Back pain after exercise often occurs when a person is not acclimated to a new fitness activity, but can also occur in seasoned athletes, as well for different reasons. Exercise is great for the body and is an inherently part of living a healthy life. However, when pain occurs after exercise, it can make people question why they are working out only to suffer once the exertion is finished.
Exercise comes in many forms and can work the muscles and other soft tissues of the dorsal anatomy thoroughly. Exercise will build a strong back, as well as a healthy overall body. However, in some cases, exercise might be the very factor driving pain syndromes, occasionally resulting in chronic suffering that can threaten physical functionality. These circumstances must be dealt with before they result in serious consequences to the anatomy.
This dialog examines the different types of exercise-related back pain conditions. We will explore why people might experience back pain after exercise, as well as what can be done to stop the pain from occurring in the future.
Explanations for Back Pain After Exercise
Minor soreness after exercise is commonplace when performing unfamiliar fitness exercise that use new muscle groups from those which are accustomed to exercising. Additionally, similar symptoms are produced when muscles are worked strenuously or for endurance activities, since minor strain will result. These mild symptoms are nothing to fear and will go away all by themselves within a day or 2.
Muscles can become sore for several possible reasons, often acting together in cases of more moderate levels of pain:
Ischemia is a result of endurance work for a muscular tissue. The muscle becomes deprived of oxygen if worked hard for an extended timeframe. Results will include an accumulation of lactic acid and other waste chemicals that can not be metabolized quickly enough. This type of ischemia is similar is presentation, but not causation, to the variety more often seen in chronic pain sufferers and caused by mindbody interactions.
Muscular strain is the way that muscles become stronger and larger. However, by straining muscles, soreness will ensue, which is why fitness authorities all agree that muscles should be rested for a few days before being worked again. This is why body builders have very specific fitness routines in the gym in order to maximize muscle mass though purposeful strain, while limiting the possibility of more significant muscular trauma.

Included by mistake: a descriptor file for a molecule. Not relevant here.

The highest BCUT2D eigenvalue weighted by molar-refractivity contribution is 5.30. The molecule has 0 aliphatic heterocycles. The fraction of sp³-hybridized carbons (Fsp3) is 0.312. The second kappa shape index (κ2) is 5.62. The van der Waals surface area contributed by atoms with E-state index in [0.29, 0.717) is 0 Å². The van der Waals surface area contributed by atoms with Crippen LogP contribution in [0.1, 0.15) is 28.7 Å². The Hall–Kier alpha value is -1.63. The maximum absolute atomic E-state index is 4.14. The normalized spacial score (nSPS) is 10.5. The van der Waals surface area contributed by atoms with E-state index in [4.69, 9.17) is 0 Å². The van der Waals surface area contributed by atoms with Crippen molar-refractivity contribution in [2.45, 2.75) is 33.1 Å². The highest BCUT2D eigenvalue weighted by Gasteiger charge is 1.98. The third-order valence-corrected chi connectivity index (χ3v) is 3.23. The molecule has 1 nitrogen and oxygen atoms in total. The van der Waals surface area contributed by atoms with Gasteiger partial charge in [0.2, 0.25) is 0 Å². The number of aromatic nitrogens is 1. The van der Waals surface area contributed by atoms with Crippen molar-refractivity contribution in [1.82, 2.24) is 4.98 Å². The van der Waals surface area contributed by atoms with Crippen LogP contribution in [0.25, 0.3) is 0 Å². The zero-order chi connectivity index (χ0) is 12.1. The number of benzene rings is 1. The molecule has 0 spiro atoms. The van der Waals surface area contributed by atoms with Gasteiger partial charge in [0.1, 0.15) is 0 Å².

If pain is severe or longer lasting, then it might involve a completely different causative mechanism as detailed in the section below.
Types of Pain After Exercise
As noted above, most mild back pain after exercise is a result of either strain and/or oxygen deprivation. However, there are also atypical cases of post-exercise pain and some of these issues might be significant and warrant medical attention:
Exercise can cause a herniated disc, especially when the activity involves impact, lifting or the possibility of trauma. Most herniated discs are nonissues, despite the common perception of them as being pathological. However, some herniated discs can be truly problematic and might create transient or even permanent symptoms in select patients with extenuating circumstances.
Fracture of one or more vertebral bones can cause pain, although fractures are not always very symptomatic. Vertebral fractures come in many varieties and range from literally insignificant to utter threats to life and physical functionality. Fractures become substantially more significant when they compromise neurological function of the spinal nerves or spinal cord, or undermine structural stability of the vertebral column.
Whiplash is a specific type of neck strain which involves hyperextension and/or hyperflexion of the cervical spine. Symptoms are usually located in the upper back, in between the shoulders and into the neck. However, additional expressions might include lower back pain, sciatica and headaches, making whiplash a more diverse condition than it first appears to be.
Treatment for Back Pain After Exercise
For common back muscle strain, there is no treatment needed, as the passage of time will completely resolve the discomfort. If you want quicker relief, you can use a diversity of home treatment options to provide a quicker recovery, such as massage, heat, ice and even additional gentle exercise. It is not wise to utilize OTC or prescription medications for such minor back pain, nor is it advised to use alcohol to soothe the pain.
For more significant causes of back pain after exercise, you should seek diagnostic evaluation from a qualified medical professional. We recommend a sports medicine practitioner, a physical therapist or a Doctor of Physical Medicine. These types of caregivers have the most experience dealing with exercise-related pain conditions and will immediately recognize warning signs that might be inherent to more extreme forms of spinal or muscular trauma.